Back in January I wrote a few things about perceived criticisms of Apple’s then-unreleased iPhone. As an aside, at the time I wrote:
I’m predicting that when this thing’s released, or thereabouts, Dashcode will be able to create restricted widgets for it. (By “restricted” I’m saying no Cocoa.)
And I was clearly wrong on that part (I don’t even count Apple’s “web app” development platform as falling into my prediction above, despite having the same spirit).
I’m no longer running tracking software on this website to see how many people read what I write, but that piece has obviously been my most popular, with occasional comments even to this day. They fall between in tone between offensive statements that I can’t really understand to people with valid things to say (and thanks for that, to those who’ve written).
Today’s comment deserves a reply:
This doesn’t even come CLOSE to what the Windows mobile devices are capable of.
This is true, and yet, the iPhone is way more popular now than a Windows mobile device has ever been. And the Windows mobile platform has been around for years.
In the same way that their tablet computer never really took off, I think Microsoft’s problem is that they build feature-rich, flexible platforms but by the same token never have a compelling hardware/”killer app” reason to really engage their customers.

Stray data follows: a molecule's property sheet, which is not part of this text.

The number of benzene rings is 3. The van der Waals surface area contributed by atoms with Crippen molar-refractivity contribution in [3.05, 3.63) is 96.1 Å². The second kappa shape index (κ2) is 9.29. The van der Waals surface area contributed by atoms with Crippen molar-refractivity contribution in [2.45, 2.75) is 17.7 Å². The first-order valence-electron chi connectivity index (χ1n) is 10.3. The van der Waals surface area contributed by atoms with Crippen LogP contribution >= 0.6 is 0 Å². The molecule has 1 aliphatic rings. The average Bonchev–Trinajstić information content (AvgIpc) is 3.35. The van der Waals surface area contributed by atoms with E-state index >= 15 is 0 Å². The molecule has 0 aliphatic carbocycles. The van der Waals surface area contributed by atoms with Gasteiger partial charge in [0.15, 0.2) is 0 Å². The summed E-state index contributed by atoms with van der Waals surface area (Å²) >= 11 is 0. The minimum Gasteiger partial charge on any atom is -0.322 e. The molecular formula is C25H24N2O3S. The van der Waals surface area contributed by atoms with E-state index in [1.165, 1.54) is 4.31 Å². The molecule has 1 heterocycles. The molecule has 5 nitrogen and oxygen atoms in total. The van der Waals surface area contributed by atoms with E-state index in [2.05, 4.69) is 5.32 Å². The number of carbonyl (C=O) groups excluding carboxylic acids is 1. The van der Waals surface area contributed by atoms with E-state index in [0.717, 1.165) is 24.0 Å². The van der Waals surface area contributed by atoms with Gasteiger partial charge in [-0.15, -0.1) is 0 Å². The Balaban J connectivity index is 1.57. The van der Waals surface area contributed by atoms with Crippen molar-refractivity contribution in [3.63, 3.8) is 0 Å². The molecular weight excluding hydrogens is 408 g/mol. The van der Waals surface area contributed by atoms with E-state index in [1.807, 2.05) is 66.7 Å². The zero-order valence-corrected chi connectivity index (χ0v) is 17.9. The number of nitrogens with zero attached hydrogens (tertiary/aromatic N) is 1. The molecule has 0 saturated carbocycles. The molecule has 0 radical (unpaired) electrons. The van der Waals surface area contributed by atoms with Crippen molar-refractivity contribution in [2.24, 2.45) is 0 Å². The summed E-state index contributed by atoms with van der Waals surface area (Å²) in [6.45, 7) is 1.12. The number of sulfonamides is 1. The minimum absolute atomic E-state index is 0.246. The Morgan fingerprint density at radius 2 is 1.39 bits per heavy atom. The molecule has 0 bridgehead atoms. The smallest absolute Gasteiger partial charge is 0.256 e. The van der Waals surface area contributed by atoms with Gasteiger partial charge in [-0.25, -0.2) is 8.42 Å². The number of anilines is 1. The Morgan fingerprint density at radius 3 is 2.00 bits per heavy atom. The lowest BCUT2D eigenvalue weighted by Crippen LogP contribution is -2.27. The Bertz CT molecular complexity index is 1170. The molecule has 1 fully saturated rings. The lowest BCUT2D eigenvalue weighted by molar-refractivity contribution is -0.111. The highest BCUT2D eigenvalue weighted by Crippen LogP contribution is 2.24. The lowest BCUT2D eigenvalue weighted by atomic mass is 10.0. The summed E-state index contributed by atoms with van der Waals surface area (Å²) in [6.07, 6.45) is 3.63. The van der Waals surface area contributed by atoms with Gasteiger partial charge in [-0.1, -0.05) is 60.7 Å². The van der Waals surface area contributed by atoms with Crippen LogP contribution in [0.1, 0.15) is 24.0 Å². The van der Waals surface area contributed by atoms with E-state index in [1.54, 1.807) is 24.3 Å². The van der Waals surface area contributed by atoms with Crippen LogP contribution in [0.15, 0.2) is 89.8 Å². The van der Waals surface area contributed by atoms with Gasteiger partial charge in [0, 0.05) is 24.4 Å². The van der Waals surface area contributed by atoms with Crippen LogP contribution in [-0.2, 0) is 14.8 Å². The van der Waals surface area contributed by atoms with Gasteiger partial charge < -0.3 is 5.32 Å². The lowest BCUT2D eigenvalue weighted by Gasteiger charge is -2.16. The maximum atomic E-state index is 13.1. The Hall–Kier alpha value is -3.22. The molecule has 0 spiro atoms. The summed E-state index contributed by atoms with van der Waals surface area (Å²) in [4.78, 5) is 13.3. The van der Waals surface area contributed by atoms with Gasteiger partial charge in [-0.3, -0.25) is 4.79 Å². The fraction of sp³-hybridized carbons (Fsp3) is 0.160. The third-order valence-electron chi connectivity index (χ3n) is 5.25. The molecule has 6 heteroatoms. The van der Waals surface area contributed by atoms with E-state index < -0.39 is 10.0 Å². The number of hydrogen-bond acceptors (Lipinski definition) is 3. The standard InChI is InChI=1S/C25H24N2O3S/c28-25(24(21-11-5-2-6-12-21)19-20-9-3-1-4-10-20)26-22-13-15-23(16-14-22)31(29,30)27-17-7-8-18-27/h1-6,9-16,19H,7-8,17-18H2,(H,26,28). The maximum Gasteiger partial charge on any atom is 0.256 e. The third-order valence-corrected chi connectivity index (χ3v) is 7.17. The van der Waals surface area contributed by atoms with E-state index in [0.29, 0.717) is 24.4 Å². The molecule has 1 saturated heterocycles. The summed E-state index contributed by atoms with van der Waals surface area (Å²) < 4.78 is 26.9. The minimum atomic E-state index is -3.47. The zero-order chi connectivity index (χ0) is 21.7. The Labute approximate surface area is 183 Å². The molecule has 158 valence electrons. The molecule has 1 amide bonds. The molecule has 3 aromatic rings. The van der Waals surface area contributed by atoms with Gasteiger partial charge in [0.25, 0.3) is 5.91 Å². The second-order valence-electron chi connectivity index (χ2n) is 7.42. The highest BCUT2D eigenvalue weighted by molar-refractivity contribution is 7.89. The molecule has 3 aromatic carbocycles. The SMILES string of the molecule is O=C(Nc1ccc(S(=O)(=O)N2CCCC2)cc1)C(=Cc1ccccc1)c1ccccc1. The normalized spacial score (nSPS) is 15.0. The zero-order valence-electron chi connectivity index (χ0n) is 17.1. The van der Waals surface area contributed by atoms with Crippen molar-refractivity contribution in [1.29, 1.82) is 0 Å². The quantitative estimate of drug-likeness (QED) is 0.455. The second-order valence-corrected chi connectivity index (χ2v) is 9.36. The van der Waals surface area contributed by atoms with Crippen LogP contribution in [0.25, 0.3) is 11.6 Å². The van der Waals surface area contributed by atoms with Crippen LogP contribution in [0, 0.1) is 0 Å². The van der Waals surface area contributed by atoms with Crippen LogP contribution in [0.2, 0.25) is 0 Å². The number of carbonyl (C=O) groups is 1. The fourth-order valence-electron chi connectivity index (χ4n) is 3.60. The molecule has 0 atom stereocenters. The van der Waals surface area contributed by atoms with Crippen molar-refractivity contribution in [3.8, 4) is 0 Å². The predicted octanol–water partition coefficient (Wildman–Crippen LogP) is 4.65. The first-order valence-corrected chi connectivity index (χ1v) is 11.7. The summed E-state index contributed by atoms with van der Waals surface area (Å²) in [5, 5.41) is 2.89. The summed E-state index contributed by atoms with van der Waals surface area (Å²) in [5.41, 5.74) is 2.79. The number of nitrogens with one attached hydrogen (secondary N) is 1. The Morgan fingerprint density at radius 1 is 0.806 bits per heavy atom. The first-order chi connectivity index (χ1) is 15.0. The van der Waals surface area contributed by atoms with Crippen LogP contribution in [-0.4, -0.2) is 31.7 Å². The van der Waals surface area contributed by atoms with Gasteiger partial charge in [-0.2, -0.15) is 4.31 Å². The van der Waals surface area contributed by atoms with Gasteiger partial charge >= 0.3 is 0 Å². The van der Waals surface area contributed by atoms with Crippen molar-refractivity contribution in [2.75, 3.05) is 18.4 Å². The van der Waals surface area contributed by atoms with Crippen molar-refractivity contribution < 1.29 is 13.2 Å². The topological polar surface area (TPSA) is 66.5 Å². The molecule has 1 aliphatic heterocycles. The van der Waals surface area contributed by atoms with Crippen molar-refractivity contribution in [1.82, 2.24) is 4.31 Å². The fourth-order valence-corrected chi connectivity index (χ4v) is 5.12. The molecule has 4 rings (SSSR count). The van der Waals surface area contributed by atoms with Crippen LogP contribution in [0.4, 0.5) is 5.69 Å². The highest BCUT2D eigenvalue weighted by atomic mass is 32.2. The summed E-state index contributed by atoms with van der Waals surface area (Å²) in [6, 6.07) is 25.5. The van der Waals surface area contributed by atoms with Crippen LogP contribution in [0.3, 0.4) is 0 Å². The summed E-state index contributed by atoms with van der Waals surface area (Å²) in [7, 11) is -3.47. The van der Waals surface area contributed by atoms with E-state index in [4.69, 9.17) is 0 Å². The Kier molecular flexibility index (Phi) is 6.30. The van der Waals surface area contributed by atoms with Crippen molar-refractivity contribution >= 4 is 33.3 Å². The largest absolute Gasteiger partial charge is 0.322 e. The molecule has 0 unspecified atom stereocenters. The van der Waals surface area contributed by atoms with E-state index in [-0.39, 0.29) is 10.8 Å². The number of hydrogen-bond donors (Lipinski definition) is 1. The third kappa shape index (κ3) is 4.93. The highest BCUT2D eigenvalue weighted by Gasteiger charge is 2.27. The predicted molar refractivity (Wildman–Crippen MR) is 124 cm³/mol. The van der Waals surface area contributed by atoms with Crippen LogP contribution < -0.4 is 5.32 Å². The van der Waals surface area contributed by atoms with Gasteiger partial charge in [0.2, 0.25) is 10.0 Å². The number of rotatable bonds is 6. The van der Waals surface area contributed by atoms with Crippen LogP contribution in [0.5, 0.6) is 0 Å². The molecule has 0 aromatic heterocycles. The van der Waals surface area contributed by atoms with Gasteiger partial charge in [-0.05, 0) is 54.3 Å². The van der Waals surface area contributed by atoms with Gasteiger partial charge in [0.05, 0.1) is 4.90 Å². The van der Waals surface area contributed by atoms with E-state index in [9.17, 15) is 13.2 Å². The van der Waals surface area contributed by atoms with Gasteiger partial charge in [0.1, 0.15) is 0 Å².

Tablet computers, by rights, should be taking the world by storm right about now. The hardware is mature and we’re in a pretty sweet spot right now with fast and cool processors from Intel, that also yield excellent battery life (compared to past models). Looking in the near-term future, new display technology (LED backlighting and OLED displays) and flash-based storage will provide significant advantages over what is available today.
Microsoft has seemingly performed miracles with its handwriting recognition software, and being able to sketch out diagrams — and other free form input — where-ever the need takes you is obviously the major advantage that pen+paper or chalk has over a traditional laptop. And yet, no-one’s buying them? How are the sales figures? How are the prices? (I guess that’s the most important question.) It makes me wistful, because I really would like a tablet myself but I’m obviously not going to buy a Windows computer.
Personally, without having used one, I’d guess that Microsoft haven’t gone far enough to develop an interface to general computer use that really takes advantage of the fact that you’ve got a huge touchscreen to connect with the data in front of you. It’s not like Windows is that great to use anyway (cheap shot) but there’s untapped potential there.
Coming back full circle, as with the iPod vs. various PlaysForSure-based media players, it’s not about the features but about the interface. This point has been made by various Mac-biased writers for months now, so I’m adding nothing to what’s already been said.
And finally, going back to that original comment: yes, if you’re happy with the Windows mobile platform, it’s hard to argue. Expandable storage, a legitimate 3rd party software development community, more more more features — it’s not for the everyman but it sure could be for some.